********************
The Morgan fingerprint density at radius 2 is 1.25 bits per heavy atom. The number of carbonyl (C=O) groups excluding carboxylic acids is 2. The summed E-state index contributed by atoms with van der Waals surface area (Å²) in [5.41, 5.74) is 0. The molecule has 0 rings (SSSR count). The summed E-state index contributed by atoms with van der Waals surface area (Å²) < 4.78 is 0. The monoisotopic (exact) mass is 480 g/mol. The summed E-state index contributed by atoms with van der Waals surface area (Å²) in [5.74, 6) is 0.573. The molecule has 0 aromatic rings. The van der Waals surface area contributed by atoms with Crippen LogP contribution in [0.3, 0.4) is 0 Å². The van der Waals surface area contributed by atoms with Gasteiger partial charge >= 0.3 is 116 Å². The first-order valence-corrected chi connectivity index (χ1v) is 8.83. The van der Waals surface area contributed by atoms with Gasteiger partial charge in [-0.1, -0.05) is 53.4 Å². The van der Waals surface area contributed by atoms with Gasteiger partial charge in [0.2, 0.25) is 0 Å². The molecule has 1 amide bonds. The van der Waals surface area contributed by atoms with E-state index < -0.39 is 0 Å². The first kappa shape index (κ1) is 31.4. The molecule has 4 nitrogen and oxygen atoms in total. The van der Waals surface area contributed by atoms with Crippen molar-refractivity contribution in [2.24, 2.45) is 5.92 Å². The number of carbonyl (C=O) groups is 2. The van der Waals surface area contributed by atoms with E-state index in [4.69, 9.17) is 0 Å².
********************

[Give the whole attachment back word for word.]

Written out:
The Morgan fingerprint density at radius 2 is 1.25 bits per heavy atom. The number of carbonyl (C=O) groups excluding carboxylic acids is 2. The summed E-state index contributed by atoms with van der Waals surface area (Å²) in [5.41, 5.74) is 0. The molecule has 0 rings (SSSR count). The summed E-state index contributed by atoms with van der Waals surface area (Å²) < 4.78 is 0. The monoisotopic (exact) mass is 480 g/mol. The summed E-state index contributed by atoms with van der Waals surface area (Å²) in [5.74, 6) is 0.573. The molecule has 0 aromatic rings. The van der Waals surface area contributed by atoms with Crippen LogP contribution in [0.3, 0.4) is 0 Å². The van der Waals surface area contributed by atoms with Gasteiger partial charge >= 0.3 is 116 Å². The first-order valence-corrected chi connectivity index (χ1v) is 8.83. The van der Waals surface area contributed by atoms with Gasteiger partial charge in [-0.1, -0.05) is 53.4 Å². The van der Waals surface area contributed by atoms with Gasteiger partial charge in [0.2, 0.25) is 0 Å². The molecule has 1 amide bonds. The van der Waals surface area contributed by atoms with E-state index < -0.39 is 0 Å². The first kappa shape index (κ1) is 31.4. The molecule has 4 nitrogen and oxygen atoms in total. The van der Waals surface area contributed by atoms with Crippen molar-refractivity contribution in [2.24, 2.45) is 5.92 Å². The number of carbonyl (C=O) groups is 2. The van der Waals surface area contributed by atoms with E-state index in [4.69, 9.17) is 0 Å².